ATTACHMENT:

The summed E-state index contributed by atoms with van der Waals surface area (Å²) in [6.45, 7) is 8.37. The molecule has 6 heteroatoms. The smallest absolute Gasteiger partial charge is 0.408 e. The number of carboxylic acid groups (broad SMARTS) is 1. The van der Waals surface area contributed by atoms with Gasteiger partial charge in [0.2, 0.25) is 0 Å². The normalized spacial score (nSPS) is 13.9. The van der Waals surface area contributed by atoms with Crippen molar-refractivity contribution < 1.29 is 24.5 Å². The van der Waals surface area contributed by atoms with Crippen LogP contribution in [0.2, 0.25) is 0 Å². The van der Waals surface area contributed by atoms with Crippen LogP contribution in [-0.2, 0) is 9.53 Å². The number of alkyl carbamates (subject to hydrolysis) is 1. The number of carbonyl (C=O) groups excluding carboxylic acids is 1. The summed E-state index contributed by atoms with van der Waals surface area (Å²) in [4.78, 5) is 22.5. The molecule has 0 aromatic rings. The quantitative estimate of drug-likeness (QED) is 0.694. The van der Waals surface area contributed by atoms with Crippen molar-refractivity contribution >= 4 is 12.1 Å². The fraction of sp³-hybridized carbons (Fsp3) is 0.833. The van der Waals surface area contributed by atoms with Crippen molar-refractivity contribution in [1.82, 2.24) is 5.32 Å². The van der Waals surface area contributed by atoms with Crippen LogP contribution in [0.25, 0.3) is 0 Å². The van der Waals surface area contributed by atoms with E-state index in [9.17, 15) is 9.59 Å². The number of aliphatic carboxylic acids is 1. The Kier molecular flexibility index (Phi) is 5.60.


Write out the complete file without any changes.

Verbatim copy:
The summed E-state index contributed by atoms with van der Waals surface area (Å²) in [6.45, 7) is 8.37. The molecule has 6 heteroatoms. The smallest absolute Gasteiger partial charge is 0.408 e. The number of carboxylic acid groups (broad SMARTS) is 1. The van der Waals surface area contributed by atoms with Gasteiger partial charge in [0.2, 0.25) is 0 Å². The normalized spacial score (nSPS) is 13.9. The van der Waals surface area contributed by atoms with Crippen molar-refractivity contribution < 1.29 is 24.5 Å². The van der Waals surface area contributed by atoms with Crippen LogP contribution in [0.2, 0.25) is 0 Å². The van der Waals surface area contributed by atoms with Crippen LogP contribution in [-0.2, 0) is 9.53 Å². The number of alkyl carbamates (subject to hydrolysis) is 1. The number of carbonyl (C=O) groups excluding carboxylic acids is 1. The summed E-state index contributed by atoms with van der Waals surface area (Å²) in [4.78, 5) is 22.5. The molecule has 0 aromatic rings. The quantitative estimate of drug-likeness (QED) is 0.694. The van der Waals surface area contributed by atoms with Crippen molar-refractivity contribution >= 4 is 12.1 Å². The fraction of sp³-hybridized carbons (Fsp3) is 0.833. The van der Waals surface area contributed by atoms with Crippen molar-refractivity contribution in [1.82, 2.24) is 5.32 Å². The van der Waals surface area contributed by atoms with Crippen LogP contribution in [0.25, 0.3) is 0 Å². The van der Waals surface area contributed by atoms with E-state index in [9.17, 15) is 9.59 Å². The number of aliphatic carboxylic acids is 1. The Kier molecular flexibility index (Phi) is 5.60.